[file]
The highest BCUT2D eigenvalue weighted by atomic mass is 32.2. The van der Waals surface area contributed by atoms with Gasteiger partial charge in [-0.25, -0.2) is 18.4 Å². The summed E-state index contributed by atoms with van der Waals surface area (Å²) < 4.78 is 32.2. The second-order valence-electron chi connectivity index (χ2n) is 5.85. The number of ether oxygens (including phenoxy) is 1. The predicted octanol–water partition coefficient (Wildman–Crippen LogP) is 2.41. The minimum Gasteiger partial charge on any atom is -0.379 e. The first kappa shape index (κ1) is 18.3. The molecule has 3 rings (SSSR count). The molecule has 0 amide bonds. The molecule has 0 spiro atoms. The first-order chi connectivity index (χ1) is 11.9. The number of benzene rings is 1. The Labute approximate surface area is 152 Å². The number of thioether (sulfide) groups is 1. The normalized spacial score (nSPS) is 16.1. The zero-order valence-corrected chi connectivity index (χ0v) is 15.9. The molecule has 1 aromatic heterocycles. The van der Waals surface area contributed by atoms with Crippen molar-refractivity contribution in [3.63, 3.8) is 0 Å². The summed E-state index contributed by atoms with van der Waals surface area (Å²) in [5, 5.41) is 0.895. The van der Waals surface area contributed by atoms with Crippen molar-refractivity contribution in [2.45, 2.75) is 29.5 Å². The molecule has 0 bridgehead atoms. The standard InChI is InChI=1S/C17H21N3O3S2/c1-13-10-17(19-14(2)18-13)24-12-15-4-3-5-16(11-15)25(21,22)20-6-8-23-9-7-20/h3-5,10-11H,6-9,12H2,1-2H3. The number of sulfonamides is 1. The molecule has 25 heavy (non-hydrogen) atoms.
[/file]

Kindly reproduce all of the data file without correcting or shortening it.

The highest BCUT2D eigenvalue weighted by atomic mass is 32.2. The van der Waals surface area contributed by atoms with Gasteiger partial charge in [-0.25, -0.2) is 18.4 Å². The summed E-state index contributed by atoms with van der Waals surface area (Å²) < 4.78 is 32.2. The second-order valence-electron chi connectivity index (χ2n) is 5.85. The number of ether oxygens (including phenoxy) is 1. The predicted octanol–water partition coefficient (Wildman–Crippen LogP) is 2.41. The minimum Gasteiger partial charge on any atom is -0.379 e. The first kappa shape index (κ1) is 18.3. The molecule has 3 rings (SSSR count). The molecule has 0 amide bonds. The molecule has 0 spiro atoms. The first-order chi connectivity index (χ1) is 11.9. The number of benzene rings is 1. The Labute approximate surface area is 152 Å². The number of thioether (sulfide) groups is 1. The normalized spacial score (nSPS) is 16.1. The zero-order valence-corrected chi connectivity index (χ0v) is 15.9. The molecule has 1 aromatic heterocycles. The van der Waals surface area contributed by atoms with Crippen molar-refractivity contribution in [3.63, 3.8) is 0 Å². The summed E-state index contributed by atoms with van der Waals surface area (Å²) in [5, 5.41) is 0.895. The van der Waals surface area contributed by atoms with Crippen molar-refractivity contribution in [2.45, 2.75) is 29.5 Å². The molecule has 0 bridgehead atoms. The standard InChI is InChI=1S/C17H21N3O3S2/c1-13-10-17(19-14(2)18-13)24-12-15-4-3-5-16(11-15)25(21,22)20-6-8-23-9-7-20/h3-5,10-11H,6-9,12H2,1-2H3. The number of sulfonamides is 1. The molecule has 25 heavy (non-hydrogen) atoms.